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Why does NICHE focus so often on nurse/patient staff ratios? A recent study from the Ohio State University (OSU) states that depression is common among nurses and is linked to increased medical errors (https://news.osu.edu/…/nurses-depression-tied-to-increased…/).

In brief, more than 50% of 1790 nurses who responded to the survey reported sub-optimal physical and mental health. “Depression stood out as a major concern,” the study notes. This same group also reported a higher incidence of medical errors than those made by their healthy peers.

In another study, role overload–when a nurse fulfills multiple roles simultaneously and lacks the resources to adequately perform them–predicted stress that correlated with burnout, which itself predicted of depression, absenteeism and turnover ( http://www.sciencedirect.com/…/article/pii/S0020748999000024).

Finally, the Interdisciplinary Nursing Quality Research Initiative (INQRI) study from the Robert Wood Johnson Foundation (https://www.rwjf.org/…/inqri-study–nurses-experience-depre…) showed that nurses experience depression (18%) at twice the rate of the general public—and there is a ripple effect among family and coworkers.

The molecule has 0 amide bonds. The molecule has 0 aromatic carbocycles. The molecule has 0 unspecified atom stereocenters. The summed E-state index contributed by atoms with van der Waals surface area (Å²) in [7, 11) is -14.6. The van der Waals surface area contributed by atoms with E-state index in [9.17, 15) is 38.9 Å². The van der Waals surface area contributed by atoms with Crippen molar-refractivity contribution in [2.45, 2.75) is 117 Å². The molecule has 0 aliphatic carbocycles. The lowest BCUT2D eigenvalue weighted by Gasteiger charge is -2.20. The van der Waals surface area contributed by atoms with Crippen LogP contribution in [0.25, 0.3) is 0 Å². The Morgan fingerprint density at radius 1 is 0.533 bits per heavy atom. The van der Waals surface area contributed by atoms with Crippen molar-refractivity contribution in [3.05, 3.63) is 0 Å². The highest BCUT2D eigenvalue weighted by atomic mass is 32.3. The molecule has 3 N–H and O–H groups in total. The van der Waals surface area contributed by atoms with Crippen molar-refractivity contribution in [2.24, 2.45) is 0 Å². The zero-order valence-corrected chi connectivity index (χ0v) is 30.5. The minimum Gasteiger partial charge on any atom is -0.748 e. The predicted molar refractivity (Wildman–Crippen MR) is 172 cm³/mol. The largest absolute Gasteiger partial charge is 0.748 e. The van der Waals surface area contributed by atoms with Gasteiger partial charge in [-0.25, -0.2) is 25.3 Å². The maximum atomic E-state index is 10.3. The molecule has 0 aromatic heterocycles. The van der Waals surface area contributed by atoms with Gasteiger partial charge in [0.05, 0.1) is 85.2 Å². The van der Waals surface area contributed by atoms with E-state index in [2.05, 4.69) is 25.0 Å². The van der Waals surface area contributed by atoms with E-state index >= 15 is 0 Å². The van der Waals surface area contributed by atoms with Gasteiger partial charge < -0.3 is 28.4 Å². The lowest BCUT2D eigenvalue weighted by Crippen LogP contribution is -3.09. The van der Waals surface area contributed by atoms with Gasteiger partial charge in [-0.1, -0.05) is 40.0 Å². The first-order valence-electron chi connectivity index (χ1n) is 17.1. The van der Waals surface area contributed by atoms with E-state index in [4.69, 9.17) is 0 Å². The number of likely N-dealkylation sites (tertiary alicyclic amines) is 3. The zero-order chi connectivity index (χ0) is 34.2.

The bottom line:
• Presenteeism–working while symptomatic, that is–was associated with an increased number of patient falls, a higher number of medication errors, and a lower quality of care score. Patient experience and patient satisfaction scores correlate with quality.
• Costs of presenteeism associated with errors and falls was estimated at $1,346 per RN and just under $2 billion for the United States annually. (Upper estimates were 6x those dollars.) (See http://journals.lww.com/…/Original_Research___Nurses__Prese…)
• Nursing ratios are important. They are critical for patient safety and a reliable marker for reports of patient experience. NICHE has given high marks to Parkview for its initiative in reaching magnet status: one nurse per four patients in patient care wards. We have commended Dupont Hospital, in past years, for being a top 100 hospital. More recently, we’ve heard Community Health Systems CEO Wayne Smith remark that CHS would target improved patient experience, and we take that to mean increased support for nursing ratios across LHN. We count on our new Lutheran Hospital CEO to reach a previously stated target of at least 1:5.